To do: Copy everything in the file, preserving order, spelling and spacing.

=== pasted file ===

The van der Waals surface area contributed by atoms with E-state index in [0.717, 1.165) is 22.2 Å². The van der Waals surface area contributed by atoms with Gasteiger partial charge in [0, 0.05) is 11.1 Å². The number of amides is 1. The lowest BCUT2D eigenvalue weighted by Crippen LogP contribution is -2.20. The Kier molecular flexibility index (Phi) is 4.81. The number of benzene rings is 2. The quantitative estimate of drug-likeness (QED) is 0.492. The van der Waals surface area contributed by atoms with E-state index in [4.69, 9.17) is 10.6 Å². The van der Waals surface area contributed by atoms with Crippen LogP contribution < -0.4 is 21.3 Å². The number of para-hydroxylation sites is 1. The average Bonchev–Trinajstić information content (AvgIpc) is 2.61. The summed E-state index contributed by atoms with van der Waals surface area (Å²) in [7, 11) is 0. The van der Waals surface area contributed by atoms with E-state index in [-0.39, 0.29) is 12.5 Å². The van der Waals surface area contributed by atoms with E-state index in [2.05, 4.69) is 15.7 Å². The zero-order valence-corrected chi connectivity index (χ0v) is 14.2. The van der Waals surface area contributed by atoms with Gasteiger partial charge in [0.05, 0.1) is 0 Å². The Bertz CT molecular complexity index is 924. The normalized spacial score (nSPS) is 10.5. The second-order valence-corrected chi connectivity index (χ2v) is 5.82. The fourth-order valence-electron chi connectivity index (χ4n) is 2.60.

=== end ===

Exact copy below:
The van der Waals surface area contributed by atoms with E-state index in [0.717, 1.165) is 22.2 Å². The van der Waals surface area contributed by atoms with Gasteiger partial charge in [0, 0.05) is 11.1 Å². The number of amides is 1. The lowest BCUT2D eigenvalue weighted by Crippen LogP contribution is -2.20. The Kier molecular flexibility index (Phi) is 4.81. The number of benzene rings is 2. The quantitative estimate of drug-likeness (QED) is 0.492. The van der Waals surface area contributed by atoms with E-state index in [4.69, 9.17) is 10.6 Å². The van der Waals surface area contributed by atoms with Crippen LogP contribution < -0.4 is 21.3 Å². The number of para-hydroxylation sites is 1. The average Bonchev–Trinajstić information content (AvgIpc) is 2.61. The summed E-state index contributed by atoms with van der Waals surface area (Å²) in [7, 11) is 0. The van der Waals surface area contributed by atoms with E-state index in [-0.39, 0.29) is 12.5 Å². The van der Waals surface area contributed by atoms with E-state index in [2.05, 4.69) is 15.7 Å². The zero-order valence-corrected chi connectivity index (χ0v) is 14.2. The van der Waals surface area contributed by atoms with Gasteiger partial charge in [0.05, 0.1) is 0 Å². The Bertz CT molecular complexity index is 924. The normalized spacial score (nSPS) is 10.5. The second-order valence-corrected chi connectivity index (χ2v) is 5.82. The fourth-order valence-electron chi connectivity index (χ4n) is 2.60.